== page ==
- Thursday marks the 30th anniversary of the day the Dow Jones industrial average plummeted 22.6 percent, the worst single session in Wall Street history.
- It was no bolt from the blue. Stocks were caught in a grueling, treacherous decline in the months leading up to the crash.
- Today's tightly anchored interest rates, soft but range-bound dollar, sturdy credit conditions and steady equity advance are in stark contrast to what prevailed back then.
The 30th anniversary of the 1987 crash is a perfect occasion to take in the vivid accounts of a headlong bull market skidding violently off course.
"The bull is dead," a senior trader at the old Shearson Lehman told a reporter. "I've been in the business 33 years and it's one of the worst corrections I have ever seen."
His counterpart at the former Donaldson Lufkin & Jenrette added, "We have young traders out here with their eyes popping out of their heads."
An analyst at Josephthal & Co. reported, "My guts are numb. It's unreal; it's just unreal."
But here's the thing: All of those accounts of market carnage were made the Friday before the crash on Monday, Oct. 19, 1987, when the Dow Jones industrial average plunged 22.6 percent in the worst single session in Wall Street history.
That's right. While the '87 crash is commonly recalled as a singular event that blindsided an ebullient bull market, it was no bolt from the blue. Stocks were caught in a grueling, treacherous decline in the months leading up to the crash.
In fact, global capital markets had been under enormous stress for most of that year even as stocks surged through the summer, before reaching a breakpoint on Oct. 19 — a cataclysmic crack that was exacerbated, to an unknowable degree, by then-new trading technology and over-popular hedging strategies.
The wild action in financial markets before the crash is often forgotten, but important to recognize, especially as some market observers try to handicap the chance that such a jolt could hit the current bull market.
The traders quoted above were recounting the week before the crash, when the Dow shed 9.5 percent, taking the blue-chip benchmark down 17.5 percent from its all-time high, set less than two months earlier.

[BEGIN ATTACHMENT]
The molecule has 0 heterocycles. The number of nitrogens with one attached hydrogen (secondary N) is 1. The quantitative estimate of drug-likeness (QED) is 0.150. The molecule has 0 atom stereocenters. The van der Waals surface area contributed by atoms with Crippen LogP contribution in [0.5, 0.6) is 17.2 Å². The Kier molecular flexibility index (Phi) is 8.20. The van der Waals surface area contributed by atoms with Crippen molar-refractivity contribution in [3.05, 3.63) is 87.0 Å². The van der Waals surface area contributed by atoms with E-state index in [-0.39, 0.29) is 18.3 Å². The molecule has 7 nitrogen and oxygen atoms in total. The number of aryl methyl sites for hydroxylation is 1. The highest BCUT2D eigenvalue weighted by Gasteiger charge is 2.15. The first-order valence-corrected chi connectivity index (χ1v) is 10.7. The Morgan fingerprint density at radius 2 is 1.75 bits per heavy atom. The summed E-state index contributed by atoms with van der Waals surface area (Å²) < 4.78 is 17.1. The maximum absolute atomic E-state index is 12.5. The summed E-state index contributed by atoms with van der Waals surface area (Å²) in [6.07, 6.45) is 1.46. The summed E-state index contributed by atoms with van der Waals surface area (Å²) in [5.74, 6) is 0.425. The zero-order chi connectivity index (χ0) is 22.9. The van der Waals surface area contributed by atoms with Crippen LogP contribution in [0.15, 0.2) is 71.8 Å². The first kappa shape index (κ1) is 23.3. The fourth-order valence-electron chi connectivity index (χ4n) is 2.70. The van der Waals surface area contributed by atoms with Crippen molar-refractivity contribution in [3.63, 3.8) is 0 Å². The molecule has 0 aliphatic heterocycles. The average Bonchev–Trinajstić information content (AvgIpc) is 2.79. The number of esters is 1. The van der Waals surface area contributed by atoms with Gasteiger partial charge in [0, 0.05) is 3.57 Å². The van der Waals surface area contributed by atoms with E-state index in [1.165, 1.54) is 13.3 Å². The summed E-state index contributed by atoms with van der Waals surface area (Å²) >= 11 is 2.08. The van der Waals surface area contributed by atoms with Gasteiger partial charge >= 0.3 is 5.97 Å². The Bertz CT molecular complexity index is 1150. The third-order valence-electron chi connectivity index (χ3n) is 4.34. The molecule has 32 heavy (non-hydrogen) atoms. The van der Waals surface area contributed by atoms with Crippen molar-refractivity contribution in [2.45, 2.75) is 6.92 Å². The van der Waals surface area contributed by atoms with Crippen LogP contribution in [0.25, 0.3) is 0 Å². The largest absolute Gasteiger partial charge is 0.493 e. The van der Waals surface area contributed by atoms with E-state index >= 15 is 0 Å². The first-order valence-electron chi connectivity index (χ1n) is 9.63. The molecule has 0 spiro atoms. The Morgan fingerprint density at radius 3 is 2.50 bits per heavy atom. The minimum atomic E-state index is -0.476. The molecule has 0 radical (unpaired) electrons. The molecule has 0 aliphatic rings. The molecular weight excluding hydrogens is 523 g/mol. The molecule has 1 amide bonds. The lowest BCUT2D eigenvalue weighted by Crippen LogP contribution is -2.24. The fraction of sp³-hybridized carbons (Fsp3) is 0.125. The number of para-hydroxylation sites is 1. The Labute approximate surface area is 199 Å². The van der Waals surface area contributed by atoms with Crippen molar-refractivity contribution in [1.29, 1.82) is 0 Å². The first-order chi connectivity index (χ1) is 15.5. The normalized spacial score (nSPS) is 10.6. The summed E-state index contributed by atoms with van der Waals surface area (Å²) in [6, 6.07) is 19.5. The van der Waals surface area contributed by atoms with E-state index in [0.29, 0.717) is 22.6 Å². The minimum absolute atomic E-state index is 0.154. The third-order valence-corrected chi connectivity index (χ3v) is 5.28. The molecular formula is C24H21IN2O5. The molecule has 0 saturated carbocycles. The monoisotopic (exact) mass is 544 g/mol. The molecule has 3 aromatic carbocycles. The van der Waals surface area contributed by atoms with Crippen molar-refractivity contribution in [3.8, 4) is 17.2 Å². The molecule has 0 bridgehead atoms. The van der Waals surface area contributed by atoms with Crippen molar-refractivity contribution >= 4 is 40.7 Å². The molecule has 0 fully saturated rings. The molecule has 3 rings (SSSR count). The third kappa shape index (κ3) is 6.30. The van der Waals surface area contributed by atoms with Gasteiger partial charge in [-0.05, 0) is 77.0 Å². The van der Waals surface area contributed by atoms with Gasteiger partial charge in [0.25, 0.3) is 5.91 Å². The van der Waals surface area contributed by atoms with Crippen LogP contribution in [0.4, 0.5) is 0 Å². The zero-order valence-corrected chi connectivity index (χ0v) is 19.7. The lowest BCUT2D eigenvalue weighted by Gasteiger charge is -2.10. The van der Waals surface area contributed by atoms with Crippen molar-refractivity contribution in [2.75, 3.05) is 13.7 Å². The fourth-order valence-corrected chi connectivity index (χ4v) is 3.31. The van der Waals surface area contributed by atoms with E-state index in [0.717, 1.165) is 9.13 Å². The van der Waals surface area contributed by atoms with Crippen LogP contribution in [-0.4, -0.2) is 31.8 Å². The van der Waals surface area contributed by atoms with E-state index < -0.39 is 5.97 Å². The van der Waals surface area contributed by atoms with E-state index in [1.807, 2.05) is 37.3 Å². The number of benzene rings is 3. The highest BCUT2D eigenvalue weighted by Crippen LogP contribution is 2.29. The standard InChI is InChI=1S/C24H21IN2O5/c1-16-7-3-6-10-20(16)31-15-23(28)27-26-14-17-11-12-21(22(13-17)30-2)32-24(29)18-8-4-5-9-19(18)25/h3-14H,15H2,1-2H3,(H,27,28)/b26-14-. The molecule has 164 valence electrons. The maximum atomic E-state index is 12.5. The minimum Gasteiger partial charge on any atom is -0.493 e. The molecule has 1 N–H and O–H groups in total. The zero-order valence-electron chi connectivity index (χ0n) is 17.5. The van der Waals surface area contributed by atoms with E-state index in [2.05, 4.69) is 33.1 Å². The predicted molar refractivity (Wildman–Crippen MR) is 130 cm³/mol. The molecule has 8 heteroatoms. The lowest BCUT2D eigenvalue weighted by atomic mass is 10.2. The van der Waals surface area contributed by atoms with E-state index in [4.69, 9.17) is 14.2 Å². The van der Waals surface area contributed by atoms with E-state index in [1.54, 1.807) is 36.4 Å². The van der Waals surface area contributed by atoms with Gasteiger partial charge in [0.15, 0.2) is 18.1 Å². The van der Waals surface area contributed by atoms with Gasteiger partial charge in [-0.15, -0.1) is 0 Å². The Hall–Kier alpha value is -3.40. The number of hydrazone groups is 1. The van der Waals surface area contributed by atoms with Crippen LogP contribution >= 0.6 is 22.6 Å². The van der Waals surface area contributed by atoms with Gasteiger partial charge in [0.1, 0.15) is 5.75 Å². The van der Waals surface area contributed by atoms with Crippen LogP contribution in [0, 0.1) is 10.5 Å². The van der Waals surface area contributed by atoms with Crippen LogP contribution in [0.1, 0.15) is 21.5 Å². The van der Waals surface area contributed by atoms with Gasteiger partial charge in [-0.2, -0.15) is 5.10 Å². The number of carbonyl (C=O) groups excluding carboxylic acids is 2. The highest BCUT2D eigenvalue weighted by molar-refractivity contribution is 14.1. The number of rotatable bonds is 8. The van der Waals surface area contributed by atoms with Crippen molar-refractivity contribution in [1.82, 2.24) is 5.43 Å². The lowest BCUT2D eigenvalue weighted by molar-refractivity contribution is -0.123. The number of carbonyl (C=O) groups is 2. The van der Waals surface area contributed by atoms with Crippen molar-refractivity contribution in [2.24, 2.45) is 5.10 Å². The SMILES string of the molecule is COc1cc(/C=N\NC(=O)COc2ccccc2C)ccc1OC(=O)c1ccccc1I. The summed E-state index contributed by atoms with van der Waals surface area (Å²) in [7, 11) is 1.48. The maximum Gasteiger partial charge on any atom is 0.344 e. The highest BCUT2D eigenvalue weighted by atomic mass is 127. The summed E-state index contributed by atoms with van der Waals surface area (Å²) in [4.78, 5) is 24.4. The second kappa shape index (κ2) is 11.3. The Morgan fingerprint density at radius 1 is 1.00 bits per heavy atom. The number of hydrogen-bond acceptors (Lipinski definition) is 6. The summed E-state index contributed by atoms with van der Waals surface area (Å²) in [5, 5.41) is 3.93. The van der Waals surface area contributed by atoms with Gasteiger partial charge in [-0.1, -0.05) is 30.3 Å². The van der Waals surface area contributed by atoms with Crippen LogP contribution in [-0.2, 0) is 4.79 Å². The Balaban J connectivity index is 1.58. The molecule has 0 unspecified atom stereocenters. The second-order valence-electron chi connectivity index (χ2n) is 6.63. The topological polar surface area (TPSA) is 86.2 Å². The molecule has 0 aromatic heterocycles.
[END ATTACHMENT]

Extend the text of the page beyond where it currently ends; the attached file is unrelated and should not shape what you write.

As the chart here shows, the broader index had barreled higher through most of 1987 as the U.S. economy ran hot and buyout mania reached fevered levels. As of Aug. 25, the S&P was sitting on a huge gain of nearly 40 percent for the year.
That's one of several important differences between today's U.S. equity market and the one that led up to the crash: This year, the rally has been steady and impressive, but has traveled at a more gradual angle. The S&P 500 is up more than 14 percent in 2017 and about 20 percent from a year ago.
The five-year run from the start of the great '80s bull market in August 1982 was also far more ecstatic than the past five years have been. The average annual gain in the S&P from August '82 to the August '87 top was 24 percent; over the past five years, the yearly average rise is less than 12 percent.
Besides climbing at a more moderate trajectory, today's market appears more stable in a couple of other ways. In the months leading up to the '87 crash, an increasingly narrow group of stocks were carrying the market, as market breadth flagged before the August peak and on subsequent rally attempts. LPL Financial notes that market breadth lately has been making new highs along with the indexes.
Stocks grew substantially more volatile in late summer, as well, as they tend to do in advance of a major peak. That should provide some comfort to those alarmed by the extreme calm blanketing today's market. Yes, such unusual steadiness can't last forever, and we're overdue for a pullback of some consequence. But it would be extremely unusual to have a brutal sell-off strike before the tape grows more jumpy.
Perhaps more important than what was going on in stocks is the tumult in bond and currency markets in 1987. The 10-year Treasury yield ramped from 7 percent in January to above 10 percent by late August, as inflation fears raged and a new Fed chairman, Alan Greenspan, tightened policy that summer. Such a surge in the cost of money made stock valuations seem untenable, at what were then unusually high levels.
The ongoing collapse of the dollar, encouraged by Treasury Secretary James Baker, was also a major part of the context. Without getting into the macroeconomic forces behind these swirling markets, the point is over the course of 1987, highly valued stocks buoyed by reckless investor behavior became caught in a storm of global risk aversion and capital flight out of dollar-based assets.
Today's tightly anchored interest rates, soft but range-bound dollar, sturdy credit conditions and steady equity advance represent loose and forgiving financial conditions, and are in stark contrast to what prevailed 30 years ago.
We can debate whether today's elevated valuations, hyper-automated markets and popular volatility-trading strategies will put stocks in a risky place before long. But what can't be denied is that the extreme stress buildup that culminated in the '87 crash is now nowhere to be seen.